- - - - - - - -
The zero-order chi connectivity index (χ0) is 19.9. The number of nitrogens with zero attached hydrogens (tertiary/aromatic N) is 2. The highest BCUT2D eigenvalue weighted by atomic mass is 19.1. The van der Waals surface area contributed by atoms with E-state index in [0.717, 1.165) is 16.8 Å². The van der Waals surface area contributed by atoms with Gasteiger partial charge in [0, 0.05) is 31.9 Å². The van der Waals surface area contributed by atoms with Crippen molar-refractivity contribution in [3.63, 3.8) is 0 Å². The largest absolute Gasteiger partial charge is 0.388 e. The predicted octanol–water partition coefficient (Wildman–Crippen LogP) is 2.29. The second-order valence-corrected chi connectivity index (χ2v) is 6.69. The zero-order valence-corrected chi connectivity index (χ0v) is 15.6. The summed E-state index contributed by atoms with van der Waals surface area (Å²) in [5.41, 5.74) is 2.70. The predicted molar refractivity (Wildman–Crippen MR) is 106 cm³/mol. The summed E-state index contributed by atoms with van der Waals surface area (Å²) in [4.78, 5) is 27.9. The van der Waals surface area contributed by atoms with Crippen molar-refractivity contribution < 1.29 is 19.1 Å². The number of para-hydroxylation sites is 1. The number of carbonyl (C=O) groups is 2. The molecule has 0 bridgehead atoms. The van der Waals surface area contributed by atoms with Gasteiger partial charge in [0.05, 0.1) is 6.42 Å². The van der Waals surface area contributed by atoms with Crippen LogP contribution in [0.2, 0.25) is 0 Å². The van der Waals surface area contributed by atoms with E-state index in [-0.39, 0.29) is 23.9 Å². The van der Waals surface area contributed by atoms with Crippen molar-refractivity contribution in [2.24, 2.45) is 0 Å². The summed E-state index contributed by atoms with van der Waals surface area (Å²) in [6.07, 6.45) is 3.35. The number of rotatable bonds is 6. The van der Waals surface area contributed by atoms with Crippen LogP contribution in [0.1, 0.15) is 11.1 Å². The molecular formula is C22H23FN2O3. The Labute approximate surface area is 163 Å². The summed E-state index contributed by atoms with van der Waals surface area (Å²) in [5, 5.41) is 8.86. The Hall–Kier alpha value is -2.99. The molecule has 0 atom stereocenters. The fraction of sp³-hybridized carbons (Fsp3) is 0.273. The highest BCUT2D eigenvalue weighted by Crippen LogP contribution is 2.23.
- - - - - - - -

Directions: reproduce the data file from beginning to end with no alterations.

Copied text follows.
The zero-order chi connectivity index (χ0) is 19.9. The number of nitrogens with zero attached hydrogens (tertiary/aromatic N) is 2. The highest BCUT2D eigenvalue weighted by atomic mass is 19.1. The van der Waals surface area contributed by atoms with E-state index in [0.717, 1.165) is 16.8 Å². The van der Waals surface area contributed by atoms with Gasteiger partial charge in [0, 0.05) is 31.9 Å². The van der Waals surface area contributed by atoms with Crippen molar-refractivity contribution in [3.63, 3.8) is 0 Å². The largest absolute Gasteiger partial charge is 0.388 e. The predicted octanol–water partition coefficient (Wildman–Crippen LogP) is 2.29. The second-order valence-corrected chi connectivity index (χ2v) is 6.69. The zero-order valence-corrected chi connectivity index (χ0v) is 15.6. The summed E-state index contributed by atoms with van der Waals surface area (Å²) in [5.41, 5.74) is 2.70. The predicted molar refractivity (Wildman–Crippen MR) is 106 cm³/mol. The summed E-state index contributed by atoms with van der Waals surface area (Å²) in [4.78, 5) is 27.9. The van der Waals surface area contributed by atoms with Crippen molar-refractivity contribution < 1.29 is 19.1 Å². The number of para-hydroxylation sites is 1. The number of carbonyl (C=O) groups is 2. The molecule has 0 bridgehead atoms. The van der Waals surface area contributed by atoms with Gasteiger partial charge in [0.05, 0.1) is 6.42 Å². The van der Waals surface area contributed by atoms with Crippen LogP contribution in [0.2, 0.25) is 0 Å². The van der Waals surface area contributed by atoms with E-state index in [-0.39, 0.29) is 23.9 Å². The van der Waals surface area contributed by atoms with Crippen molar-refractivity contribution in [2.24, 2.45) is 0 Å². The summed E-state index contributed by atoms with van der Waals surface area (Å²) in [6.07, 6.45) is 3.35. The number of rotatable bonds is 6. The van der Waals surface area contributed by atoms with Crippen LogP contribution in [0.1, 0.15) is 11.1 Å². The molecular formula is C22H23FN2O3. The Labute approximate surface area is 163 Å². The summed E-state index contributed by atoms with van der Waals surface area (Å²) in [5, 5.41) is 8.86. The Hall–Kier alpha value is -2.99. The molecule has 0 atom stereocenters. The fraction of sp³-hybridized carbons (Fsp3) is 0.273. The highest BCUT2D eigenvalue weighted by Crippen LogP contribution is 2.23.